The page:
And now your turn – where were you last year at this time, and how far have you come?

 

6 Months After Starting Over

Here we are, a little over six months from when we officially said goodbye to our friends and families and most of our stuff.

If you’re new to the blog, my husband and I moved from Indianapolis to Los Angeles to seek better work and more sunshine. We got rid of most of our things and packed the rest into a little Honda Civic.

It feels like we’ve been here forever, but recently we got the chance to go back to Indiana and it was strange how much it felt like we never left.

Before I get into the personal updates, I want to give a little general advice.

If you want to move, move.

This phrase can be adjusted for anything you’re aspiring to do. If you want to X, X.

You don’t have to move. It’s not for everyone. But it was for us!

The most rewarding thing that has come out of this whole journey is the confidence. We wanted to do something, so we did it. We are giving ourselves the opportunity to decide what we want from life, rather than waiting for life to decide for us.

The initiative we took for this crazy move will help us in the future. The way we’ve learned to deal with naysayers and critics (although I’m still working through it) will also help us.

Be confident. Go for it.

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Our first six months

We’ve been through some big changes, but there hasn’t been a challenge we were unable to overcome. Yet. So, here’s what’s up.

Home sweet home

We were able to dive into apartment searching immediately, and we were able to spend our fourth night in LA in our own new IKEA bed.

Since then, we’ve furnished the apartment very intentionally. I think we’ve done well getting furnishings that are really useful and beautiful – this is the loveliest apartment I’ve ever lived in.

My husband and I agree that we don’t really miss what we got rid of. In fact, it’s funny how little of it we actually remember. There’s not a single sweater or book that I want back.

We started fresh and uncluttered, and we’re still (mostly) fresh and uncluttered.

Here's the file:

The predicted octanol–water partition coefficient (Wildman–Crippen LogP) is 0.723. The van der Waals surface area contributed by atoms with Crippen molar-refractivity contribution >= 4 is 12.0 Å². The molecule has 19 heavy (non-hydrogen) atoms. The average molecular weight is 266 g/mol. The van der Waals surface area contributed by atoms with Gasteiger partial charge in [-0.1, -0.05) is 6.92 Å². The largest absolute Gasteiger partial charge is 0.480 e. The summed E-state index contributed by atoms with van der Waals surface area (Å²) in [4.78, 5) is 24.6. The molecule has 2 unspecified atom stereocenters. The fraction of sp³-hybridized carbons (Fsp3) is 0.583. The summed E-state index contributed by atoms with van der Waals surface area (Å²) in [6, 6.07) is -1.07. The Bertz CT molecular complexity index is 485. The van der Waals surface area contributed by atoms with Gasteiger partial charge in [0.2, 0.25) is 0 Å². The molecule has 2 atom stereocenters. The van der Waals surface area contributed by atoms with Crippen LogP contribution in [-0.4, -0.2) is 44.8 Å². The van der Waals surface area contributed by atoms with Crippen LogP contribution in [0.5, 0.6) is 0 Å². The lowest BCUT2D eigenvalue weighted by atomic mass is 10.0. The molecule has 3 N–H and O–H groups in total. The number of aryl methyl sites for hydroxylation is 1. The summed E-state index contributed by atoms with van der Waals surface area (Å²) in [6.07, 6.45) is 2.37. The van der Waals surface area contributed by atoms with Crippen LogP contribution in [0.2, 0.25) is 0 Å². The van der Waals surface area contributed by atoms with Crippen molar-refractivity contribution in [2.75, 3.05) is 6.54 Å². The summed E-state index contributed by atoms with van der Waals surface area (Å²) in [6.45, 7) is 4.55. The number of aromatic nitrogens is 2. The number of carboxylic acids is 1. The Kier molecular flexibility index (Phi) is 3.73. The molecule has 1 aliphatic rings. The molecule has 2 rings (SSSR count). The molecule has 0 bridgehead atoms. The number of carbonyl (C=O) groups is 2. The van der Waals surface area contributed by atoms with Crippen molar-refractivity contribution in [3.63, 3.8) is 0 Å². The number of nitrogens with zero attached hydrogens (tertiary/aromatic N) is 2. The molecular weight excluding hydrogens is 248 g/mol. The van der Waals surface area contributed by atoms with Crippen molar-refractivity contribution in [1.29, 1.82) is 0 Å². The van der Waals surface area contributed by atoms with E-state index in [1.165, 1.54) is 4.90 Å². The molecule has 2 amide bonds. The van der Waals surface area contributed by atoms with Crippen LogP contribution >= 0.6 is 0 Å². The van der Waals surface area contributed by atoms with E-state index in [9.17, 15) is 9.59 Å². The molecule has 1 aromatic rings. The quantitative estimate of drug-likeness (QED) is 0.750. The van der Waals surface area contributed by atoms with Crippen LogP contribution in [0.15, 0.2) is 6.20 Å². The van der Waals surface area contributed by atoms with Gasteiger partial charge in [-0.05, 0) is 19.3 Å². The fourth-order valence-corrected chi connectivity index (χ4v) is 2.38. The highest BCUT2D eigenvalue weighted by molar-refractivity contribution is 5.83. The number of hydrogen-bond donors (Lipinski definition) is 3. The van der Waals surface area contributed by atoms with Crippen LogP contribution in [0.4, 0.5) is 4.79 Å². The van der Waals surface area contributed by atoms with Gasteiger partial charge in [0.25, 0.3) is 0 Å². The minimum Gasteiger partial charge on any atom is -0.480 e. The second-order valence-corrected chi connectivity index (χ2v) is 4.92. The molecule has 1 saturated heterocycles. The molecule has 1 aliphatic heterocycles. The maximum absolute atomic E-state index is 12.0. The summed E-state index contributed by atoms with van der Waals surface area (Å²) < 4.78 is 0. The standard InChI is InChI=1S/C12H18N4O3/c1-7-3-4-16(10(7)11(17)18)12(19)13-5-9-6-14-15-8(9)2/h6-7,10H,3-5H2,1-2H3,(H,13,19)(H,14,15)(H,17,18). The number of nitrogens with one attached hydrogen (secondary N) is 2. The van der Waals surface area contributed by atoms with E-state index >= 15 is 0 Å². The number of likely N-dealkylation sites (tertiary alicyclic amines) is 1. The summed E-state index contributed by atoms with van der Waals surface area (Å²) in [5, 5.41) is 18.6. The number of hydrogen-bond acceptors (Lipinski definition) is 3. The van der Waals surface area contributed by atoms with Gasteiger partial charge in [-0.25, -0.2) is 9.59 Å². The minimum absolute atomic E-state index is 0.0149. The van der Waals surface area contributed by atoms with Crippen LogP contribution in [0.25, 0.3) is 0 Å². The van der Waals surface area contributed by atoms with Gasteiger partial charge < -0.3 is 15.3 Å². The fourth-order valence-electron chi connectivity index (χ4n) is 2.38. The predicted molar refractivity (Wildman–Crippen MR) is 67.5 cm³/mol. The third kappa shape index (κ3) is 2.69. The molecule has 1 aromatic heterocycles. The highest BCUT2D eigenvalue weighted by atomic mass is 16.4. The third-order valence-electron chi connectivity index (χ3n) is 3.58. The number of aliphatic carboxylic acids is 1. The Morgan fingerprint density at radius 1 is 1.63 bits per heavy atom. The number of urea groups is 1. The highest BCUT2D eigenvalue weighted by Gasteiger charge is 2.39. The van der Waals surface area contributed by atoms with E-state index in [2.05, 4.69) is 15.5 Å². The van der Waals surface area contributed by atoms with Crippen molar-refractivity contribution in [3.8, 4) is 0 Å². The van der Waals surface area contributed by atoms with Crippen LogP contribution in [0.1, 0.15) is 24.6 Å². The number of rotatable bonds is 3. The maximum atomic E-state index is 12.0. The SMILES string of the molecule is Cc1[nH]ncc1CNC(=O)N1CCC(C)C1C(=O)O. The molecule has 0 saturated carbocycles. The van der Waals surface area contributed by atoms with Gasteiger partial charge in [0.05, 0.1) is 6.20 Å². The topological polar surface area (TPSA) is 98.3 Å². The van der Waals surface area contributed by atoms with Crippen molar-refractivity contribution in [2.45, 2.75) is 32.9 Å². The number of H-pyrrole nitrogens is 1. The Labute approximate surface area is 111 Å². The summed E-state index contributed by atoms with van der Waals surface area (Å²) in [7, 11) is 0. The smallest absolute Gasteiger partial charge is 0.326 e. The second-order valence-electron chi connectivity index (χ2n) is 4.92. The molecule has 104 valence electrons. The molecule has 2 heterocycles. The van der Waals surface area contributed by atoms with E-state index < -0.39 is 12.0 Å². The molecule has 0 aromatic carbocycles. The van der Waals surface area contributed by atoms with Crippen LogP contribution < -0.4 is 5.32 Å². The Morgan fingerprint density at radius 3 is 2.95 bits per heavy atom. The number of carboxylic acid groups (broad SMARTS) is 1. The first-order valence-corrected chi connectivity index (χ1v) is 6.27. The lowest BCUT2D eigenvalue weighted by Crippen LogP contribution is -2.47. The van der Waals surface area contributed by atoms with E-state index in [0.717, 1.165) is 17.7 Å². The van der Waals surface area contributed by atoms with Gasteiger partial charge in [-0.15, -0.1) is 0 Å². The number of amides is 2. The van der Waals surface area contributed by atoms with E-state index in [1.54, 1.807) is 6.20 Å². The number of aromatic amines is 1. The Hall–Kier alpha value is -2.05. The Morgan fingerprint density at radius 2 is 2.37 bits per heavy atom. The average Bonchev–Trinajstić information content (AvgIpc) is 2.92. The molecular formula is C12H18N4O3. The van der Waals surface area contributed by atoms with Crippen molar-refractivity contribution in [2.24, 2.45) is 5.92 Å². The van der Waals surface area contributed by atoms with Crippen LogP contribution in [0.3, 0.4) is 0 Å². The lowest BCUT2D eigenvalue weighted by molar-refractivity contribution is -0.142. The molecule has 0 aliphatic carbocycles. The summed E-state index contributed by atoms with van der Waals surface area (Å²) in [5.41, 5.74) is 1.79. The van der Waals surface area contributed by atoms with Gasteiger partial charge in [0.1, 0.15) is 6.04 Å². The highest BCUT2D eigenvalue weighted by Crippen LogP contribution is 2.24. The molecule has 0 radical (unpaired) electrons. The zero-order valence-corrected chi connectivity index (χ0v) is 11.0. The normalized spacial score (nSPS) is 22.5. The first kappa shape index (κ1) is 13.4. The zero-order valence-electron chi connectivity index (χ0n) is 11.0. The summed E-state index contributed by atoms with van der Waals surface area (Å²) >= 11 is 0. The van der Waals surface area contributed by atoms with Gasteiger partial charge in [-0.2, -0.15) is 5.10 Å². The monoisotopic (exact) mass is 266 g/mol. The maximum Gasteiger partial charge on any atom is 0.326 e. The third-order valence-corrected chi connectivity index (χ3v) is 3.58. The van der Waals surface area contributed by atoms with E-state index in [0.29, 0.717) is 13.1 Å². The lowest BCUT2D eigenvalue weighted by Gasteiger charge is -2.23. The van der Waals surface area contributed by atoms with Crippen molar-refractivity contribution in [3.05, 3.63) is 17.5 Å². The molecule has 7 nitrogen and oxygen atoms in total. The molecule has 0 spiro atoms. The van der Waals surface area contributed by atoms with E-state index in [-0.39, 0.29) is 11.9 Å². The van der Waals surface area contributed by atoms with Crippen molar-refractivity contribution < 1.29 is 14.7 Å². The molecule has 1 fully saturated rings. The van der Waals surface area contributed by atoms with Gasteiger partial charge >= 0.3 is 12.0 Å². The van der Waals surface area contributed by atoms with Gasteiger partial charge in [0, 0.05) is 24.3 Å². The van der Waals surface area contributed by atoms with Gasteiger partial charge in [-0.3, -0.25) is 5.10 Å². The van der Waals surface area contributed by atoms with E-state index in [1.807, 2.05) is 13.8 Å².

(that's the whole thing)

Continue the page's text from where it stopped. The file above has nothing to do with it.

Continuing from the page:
The daily grind 

This has been a good move career-wise for both of us. I’ve had more opportunities pop up with my work from home jobs, and my husband was able to quickly jump back into more meaningful employment.

When we arrived, he was able to transfer to a Trader Joe’s not far from our new home while he waited on a call from a company more relevant to his interest. He got the call earlier than expected and now he’s working closer to the heart of the television and film industry.

Going back to what I said earlier, we made this change to help get us both working more on what we love. We’re not 100% there yet, but we’re taking steps in the right direction.

States of mind

While I personally have some tough days (working from home can drive you crazy), I realize that I’d rather have tough days in California than in Indiana.

The difference between the two is that by moving, we actually seized an opportunity that was in front of us. We took the 2,000 mile risk instead of letting it pass us by.

Having a tough day is bad, but having a tough day and dwelling on missed opportunities is worse.

This city requires an active lifestyle and we find ourselves wandering new streets, beaches and mountains each week. We’re busy and tired like most Millennials, but it’s nice to have a little tan while doing it all.

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To make sure I don’t paint too rosy of a picture for you, I’ll let you in on a bit of a downside to the move. Since I work from home, I don’t know too many people out here.

The new friends I have made are all through my husband’s coworkers, so I don’t always get to see them. But when I do, I cherish that social time.

I tend to prioritize work over play, so meeting new people has been difficult (not that I’ve tried that hard).

The next step is to take some sort of class to get me interacting with other humans on a regular basis. Have you moved to a new city without a lot of avenues for meeting people? I’d love to hear what you did.

Because it can make a person crazy.

Moving forward

Since we’re already halfway through our lease, we’re starting to look into re-signing or moving somewhere nearby.

Some people doubted that we would make it past a year out here, so I’m excited to start into year two and show them what we’re made of.

We’ve been tossing around some big ideas for 3-5 years down the road that will impact this blog and I’m excited to share those plans when they become more concrete.

In the meantime, I’ve had a lot on my mind lately, so expect more posts soon.

How was the first half of your 2015?

Our Journey West

Exactly three weeks ago today, my husband and I were crossing into California and making our way through insane mountains before pulling into Los Angeles. It took us three days (36 hours or so), but we finally made it.